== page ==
Balazs’ Top 5 Iconic Vintage Chronograph Calibers
What makes a watch fan fall for a particular timepiece? Is it the dial? Or perhaps the case shape? Maybe the complication of the watch in question? When it comes to vintage watches, and especially chronographs, the answer is often, “the movement.”
In this article, I collected 5 vintage chronograph movements that I find the most iconic. Clearly, I could have done a Top 10 or Top 20 article. And I might in the future. Until then, however, I hope you enjoy the list of my Top 5 iconic vintage chronograph calibers, listed in no particular order.
It is no secret that the Angelus brand is near and dear to my heart. Partly due to its connection to the Hungarian Air Force, and partly because I love a great underdog story. When I first heard of Angelus, the brand didn’t even have half of its popularity today. A shame, really, as Angelus was not only known for its amazing watches but also its in-house movements. Take the caliber 215, for example. It is safe to say that this caliber is easily the most popular from the amazing lineup manufacture movements. The 215 is a manual wind, column-wheel chronograph movement that came to the market around 1935. It is the improved version of the earlier Angelus caliber 210. The 215 has 2 sub-dials (including a 45-minute chronograph counter). Other brands often used the 215. Most notably, it was in the iconic Panerai Mare Nostrum dive chronographs.
Legendary movement manufacturer Venus created the caliber 175 in 1942. It was based on the Venus 150, which was released in 1938. The 175 stayed in production until 1960. During this time, Venus produced several versions such as the Venus 184 with date, moon phase, and hour counter, or the Venus 189, a split chronograph with date and hour counter.
However, the base of all of them was the caliber 175. We are talking about a manual wind, column wheel, 17-jewel chronograph movement with an 18,000vph operating frequency. Basic models had 2 sub-dials; running seconds at 9 and 30-min counter at 3. More complicated versions also had a third sub-dial for a 12-hour chronograph register. Throughout its close to 20 years of lifespan, many prestigious brands used the Venus 175 caliber. The most recognizable name of all is probably Breitling. Others included Grana, Tavannes, Arsa, or Mulco.
Excelsior Park (EP) 40
If we ever did a vintage chronograph movement beauty contest (hm, not a bad idea at all), I’m sure the Excelsior Park (EP for short) 40 would be a finalist. To me, this is one of the most elegant calibers ever created — simple, clean, yet different from others. EP 40 is not the brand’s earliest example. It is also not too complex. However, it is widely used among many vintage chronographs: a manual wind, the 17-jewel caliber with an 18,000vph train count. The Excelsior Park 4 serves as the base for the EP 40. The main difference between the two was the subdials. The EP 40 had a 12h register. Most of the time, one can find Excelsior Park calibers in Gallet chronographs. In a way, Gallet to EP was what Omega was to Lémania. Other brands also used the Excelsior Park 40 caliber. Namely, Sinn, Certina, Girard Perregaux, and others.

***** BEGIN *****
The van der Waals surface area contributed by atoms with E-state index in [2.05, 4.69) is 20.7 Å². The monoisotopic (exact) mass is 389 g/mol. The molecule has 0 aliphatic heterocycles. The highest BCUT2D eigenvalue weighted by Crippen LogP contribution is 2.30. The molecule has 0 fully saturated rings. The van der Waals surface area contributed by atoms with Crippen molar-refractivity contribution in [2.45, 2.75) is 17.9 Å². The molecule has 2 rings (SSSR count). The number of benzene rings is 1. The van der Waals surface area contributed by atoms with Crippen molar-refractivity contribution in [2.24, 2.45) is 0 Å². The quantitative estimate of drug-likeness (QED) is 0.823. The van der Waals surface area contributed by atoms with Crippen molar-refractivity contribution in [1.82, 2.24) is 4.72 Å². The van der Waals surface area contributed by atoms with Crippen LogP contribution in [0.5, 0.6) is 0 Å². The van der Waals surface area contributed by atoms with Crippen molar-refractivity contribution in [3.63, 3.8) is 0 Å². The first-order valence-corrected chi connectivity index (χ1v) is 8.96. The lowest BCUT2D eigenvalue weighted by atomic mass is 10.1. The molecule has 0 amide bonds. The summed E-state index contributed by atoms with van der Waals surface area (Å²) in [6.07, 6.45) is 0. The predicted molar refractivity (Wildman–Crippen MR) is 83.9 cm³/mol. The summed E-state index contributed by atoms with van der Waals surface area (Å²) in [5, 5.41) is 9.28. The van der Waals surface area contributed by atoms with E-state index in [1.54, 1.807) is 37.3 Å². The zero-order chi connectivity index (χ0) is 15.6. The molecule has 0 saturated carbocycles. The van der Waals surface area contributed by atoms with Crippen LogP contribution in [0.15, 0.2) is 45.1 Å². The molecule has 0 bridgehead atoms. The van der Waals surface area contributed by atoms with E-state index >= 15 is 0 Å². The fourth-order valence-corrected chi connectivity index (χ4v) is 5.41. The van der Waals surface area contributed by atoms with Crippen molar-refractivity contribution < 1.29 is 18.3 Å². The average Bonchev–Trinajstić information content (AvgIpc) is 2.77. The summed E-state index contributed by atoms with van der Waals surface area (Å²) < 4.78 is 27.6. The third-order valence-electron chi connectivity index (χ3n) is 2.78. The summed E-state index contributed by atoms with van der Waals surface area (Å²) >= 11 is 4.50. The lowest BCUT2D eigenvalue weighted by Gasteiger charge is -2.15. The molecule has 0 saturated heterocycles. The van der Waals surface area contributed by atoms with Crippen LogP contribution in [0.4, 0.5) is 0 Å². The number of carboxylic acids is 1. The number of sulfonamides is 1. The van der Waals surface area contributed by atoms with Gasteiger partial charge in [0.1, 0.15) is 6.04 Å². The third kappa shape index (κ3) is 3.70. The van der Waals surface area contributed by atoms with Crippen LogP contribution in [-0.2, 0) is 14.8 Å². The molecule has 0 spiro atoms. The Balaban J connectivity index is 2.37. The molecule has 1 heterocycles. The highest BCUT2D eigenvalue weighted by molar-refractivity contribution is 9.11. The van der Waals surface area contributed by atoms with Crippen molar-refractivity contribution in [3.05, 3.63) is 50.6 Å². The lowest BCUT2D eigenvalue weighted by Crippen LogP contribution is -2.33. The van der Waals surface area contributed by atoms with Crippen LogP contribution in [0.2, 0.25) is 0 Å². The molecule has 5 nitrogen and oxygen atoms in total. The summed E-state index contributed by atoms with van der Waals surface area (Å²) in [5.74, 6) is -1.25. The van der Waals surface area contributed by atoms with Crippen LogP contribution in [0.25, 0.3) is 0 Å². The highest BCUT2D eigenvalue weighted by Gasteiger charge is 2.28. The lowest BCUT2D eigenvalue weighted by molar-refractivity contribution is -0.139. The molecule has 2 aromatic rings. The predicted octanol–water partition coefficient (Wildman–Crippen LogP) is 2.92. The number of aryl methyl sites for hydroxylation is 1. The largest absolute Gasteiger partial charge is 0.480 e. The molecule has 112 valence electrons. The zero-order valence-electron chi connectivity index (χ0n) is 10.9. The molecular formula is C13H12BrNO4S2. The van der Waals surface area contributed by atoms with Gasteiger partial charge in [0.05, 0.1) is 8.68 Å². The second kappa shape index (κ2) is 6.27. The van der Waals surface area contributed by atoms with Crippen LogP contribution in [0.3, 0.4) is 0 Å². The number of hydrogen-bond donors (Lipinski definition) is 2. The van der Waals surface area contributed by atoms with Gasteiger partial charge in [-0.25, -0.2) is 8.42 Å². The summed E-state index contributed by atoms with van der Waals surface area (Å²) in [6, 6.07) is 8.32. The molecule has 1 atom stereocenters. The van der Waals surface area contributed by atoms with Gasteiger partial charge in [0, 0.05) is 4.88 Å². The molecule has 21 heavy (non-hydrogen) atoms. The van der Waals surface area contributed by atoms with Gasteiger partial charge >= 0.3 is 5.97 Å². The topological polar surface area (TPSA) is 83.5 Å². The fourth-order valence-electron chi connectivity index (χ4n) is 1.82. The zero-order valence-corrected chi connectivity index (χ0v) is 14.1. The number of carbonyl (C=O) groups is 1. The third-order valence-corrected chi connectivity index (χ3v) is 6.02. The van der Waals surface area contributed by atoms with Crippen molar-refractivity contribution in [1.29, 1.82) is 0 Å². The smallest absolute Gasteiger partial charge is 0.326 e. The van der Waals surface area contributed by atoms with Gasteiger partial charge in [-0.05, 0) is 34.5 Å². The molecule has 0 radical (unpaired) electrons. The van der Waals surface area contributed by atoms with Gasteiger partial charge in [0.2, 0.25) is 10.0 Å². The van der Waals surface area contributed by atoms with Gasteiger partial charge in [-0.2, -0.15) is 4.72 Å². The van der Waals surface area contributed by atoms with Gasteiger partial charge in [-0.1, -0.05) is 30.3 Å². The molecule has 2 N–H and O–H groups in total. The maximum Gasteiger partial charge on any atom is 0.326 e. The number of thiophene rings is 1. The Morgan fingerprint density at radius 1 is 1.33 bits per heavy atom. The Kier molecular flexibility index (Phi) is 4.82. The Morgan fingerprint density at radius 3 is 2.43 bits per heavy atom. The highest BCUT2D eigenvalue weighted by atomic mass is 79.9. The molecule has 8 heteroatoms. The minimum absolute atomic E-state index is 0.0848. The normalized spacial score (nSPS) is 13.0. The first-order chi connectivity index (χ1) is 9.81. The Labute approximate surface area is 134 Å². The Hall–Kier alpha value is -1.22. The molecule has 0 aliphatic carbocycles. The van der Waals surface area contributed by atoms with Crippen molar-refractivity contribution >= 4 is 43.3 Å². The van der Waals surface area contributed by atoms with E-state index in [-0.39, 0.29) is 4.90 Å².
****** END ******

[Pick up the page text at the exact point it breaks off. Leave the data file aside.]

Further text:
One of the most recognizable chronograph movements today is the Valjoux 7750. The list of watch companies that use this caliber is endless. Still, vintage fans associate the name Valjoux with another number — 72. Yes, the Valjoux 72 sits on the throne of iconic vintage chronograph calibers. Is it the best? Probably not. The most complex? I don’t think so. Why then? Simply because the Valjoux 72 powers the most sought-after vintage chronograph to date, the Rolex Daytona.
The Valjoux 72 came to market in 1938 and hung around until 1974. During this time, many iterations saw the light of day. The 72 is a manual wind, 17-jewel chronograph movement, with a 48-hour power reserve. Rolex was not the only major brand to equip its watches with a Valjoux 72 movement. Heuer did (Autavia, Carrera), so did Breitling (Navitimer), Gallet, Certina, Longines, Eterna, and many more.
I saved the best till last. Well, the most complicated and rare of them all, at least. Let’s talk about the Longines 13ZN caliber. If you are a vintage fan, you surely know of the movement. If you only know modern Longines, I’m about to blow your mind…
The 13ZN was released in 1936. It was Longines’ manual wind, chronograph movement with 2 sub-dials…and a flyback function. It was a 17-jewel, column-wheel caliber that still influences today’s watchmaking. The 13ZN was not Longines’ first flyback chronograph caliber. That honor goes to the Longines caliber 13.33Z. Undoubtedly, the 13ZN is the most known and popular out there. Subsequently, it is also one that commands high prices these days. Not only in complication but also looks, the 13ZN stands out. As graceful as a chronograph caliber can look, the 13ZN is breathtakingly beautiful.